While Freud was developing a particular contour of psychoanalysis in the West, another doctor-turned-analyst – Girindrasekhar Bose (1886-1953) – was developing the coordinates of A New Theory of Mental Life in India far away from the Western metropolis, . Bose was in conversation with Freud between 1921 and 1937, through a series of letters.
Bose repeatedly offered Freud a way to rethink the central and original tenets of psychoanalysis like repression, Oedipality, castration and the unconscious roots of gendering.
Meanwhile Freud repeatedly tried to reduce Bose’s re-theorization of psychoanalysis to a particularity and peculiarity of the Indian psyche.
In effect, Bose was offering Freud (and the West) an alternative to Freud’s An Outline of Psychoanalysis, this being An Indian outline of psychoanalysis Indian. In this endeavor Bose drew on resources not from Greek tragedy – but from a medieval form of spirituality called Sahajiya.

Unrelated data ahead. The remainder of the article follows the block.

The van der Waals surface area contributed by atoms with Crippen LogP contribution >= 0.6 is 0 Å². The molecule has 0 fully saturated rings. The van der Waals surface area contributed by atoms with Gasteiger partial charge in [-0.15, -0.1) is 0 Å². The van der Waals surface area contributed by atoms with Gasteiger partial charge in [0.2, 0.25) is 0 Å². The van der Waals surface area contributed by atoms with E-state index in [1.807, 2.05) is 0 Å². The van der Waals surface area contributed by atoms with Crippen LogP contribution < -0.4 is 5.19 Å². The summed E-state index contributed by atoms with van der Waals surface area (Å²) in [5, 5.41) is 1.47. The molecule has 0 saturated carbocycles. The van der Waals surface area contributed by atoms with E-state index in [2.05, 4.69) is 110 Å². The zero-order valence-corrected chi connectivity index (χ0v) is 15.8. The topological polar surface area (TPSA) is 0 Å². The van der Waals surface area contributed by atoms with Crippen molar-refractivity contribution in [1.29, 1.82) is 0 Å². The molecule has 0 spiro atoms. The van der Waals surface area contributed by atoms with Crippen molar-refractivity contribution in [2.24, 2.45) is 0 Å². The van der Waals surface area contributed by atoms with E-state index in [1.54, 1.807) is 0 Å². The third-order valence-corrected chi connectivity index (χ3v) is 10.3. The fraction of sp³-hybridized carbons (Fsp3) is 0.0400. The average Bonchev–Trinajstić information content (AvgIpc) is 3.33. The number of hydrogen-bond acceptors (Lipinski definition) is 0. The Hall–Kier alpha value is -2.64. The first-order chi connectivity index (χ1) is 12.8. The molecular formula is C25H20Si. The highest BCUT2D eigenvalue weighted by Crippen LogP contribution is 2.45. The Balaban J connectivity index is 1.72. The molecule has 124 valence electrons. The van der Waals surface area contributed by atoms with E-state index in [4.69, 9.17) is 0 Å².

In this talk Anup Dhar puts Bose and Freud (and by default east and west, North and South, colonizer and colonized) in dialogue to work towards a spiritualized outline of psychoanalysis (and against a medicalized and religious one).